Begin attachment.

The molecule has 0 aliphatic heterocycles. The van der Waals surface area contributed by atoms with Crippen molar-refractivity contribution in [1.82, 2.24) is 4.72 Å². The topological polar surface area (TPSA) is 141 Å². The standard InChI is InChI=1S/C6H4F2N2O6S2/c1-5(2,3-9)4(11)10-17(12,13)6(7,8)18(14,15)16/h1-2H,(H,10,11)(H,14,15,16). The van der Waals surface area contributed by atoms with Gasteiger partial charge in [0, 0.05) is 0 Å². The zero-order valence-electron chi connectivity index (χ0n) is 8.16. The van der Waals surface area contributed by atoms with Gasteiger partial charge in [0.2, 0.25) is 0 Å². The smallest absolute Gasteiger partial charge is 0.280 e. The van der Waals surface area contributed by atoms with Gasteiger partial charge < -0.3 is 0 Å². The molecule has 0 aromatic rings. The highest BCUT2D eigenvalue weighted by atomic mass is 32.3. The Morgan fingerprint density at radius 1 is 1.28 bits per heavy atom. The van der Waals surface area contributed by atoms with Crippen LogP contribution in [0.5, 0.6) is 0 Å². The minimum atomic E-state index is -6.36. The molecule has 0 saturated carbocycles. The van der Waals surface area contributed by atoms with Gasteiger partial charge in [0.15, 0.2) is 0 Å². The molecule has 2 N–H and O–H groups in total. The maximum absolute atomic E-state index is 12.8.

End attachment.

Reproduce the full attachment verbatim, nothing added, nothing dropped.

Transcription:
The molecule has 0 aliphatic heterocycles. The van der Waals surface area contributed by atoms with Crippen molar-refractivity contribution in [1.82, 2.24) is 4.72 Å². The topological polar surface area (TPSA) is 141 Å². The standard InChI is InChI=1S/C6H4F2N2O6S2/c1-5(2,3-9)4(11)10-17(12,13)6(7,8)18(14,15)16/h1-2H,(H,10,11)(H,14,15,16). The van der Waals surface area contributed by atoms with Gasteiger partial charge in [0, 0.05) is 0 Å². The zero-order valence-electron chi connectivity index (χ0n) is 8.16. The van der Waals surface area contributed by atoms with Gasteiger partial charge in [0.2, 0.25) is 0 Å². The smallest absolute Gasteiger partial charge is 0.280 e. The van der Waals surface area contributed by atoms with Gasteiger partial charge < -0.3 is 0 Å². The molecule has 0 aromatic rings. The highest BCUT2D eigenvalue weighted by atomic mass is 32.3. The Morgan fingerprint density at radius 1 is 1.28 bits per heavy atom. The van der Waals surface area contributed by atoms with Crippen LogP contribution in [0.5, 0.6) is 0 Å². The minimum atomic E-state index is -6.36. The molecule has 0 saturated carbocycles. The van der Waals surface area contributed by atoms with Gasteiger partial charge in [0.15, 0.2) is 0 Å². The molecule has 2 N–H and O–H groups in total. The maximum absolute atomic E-state index is 12.8.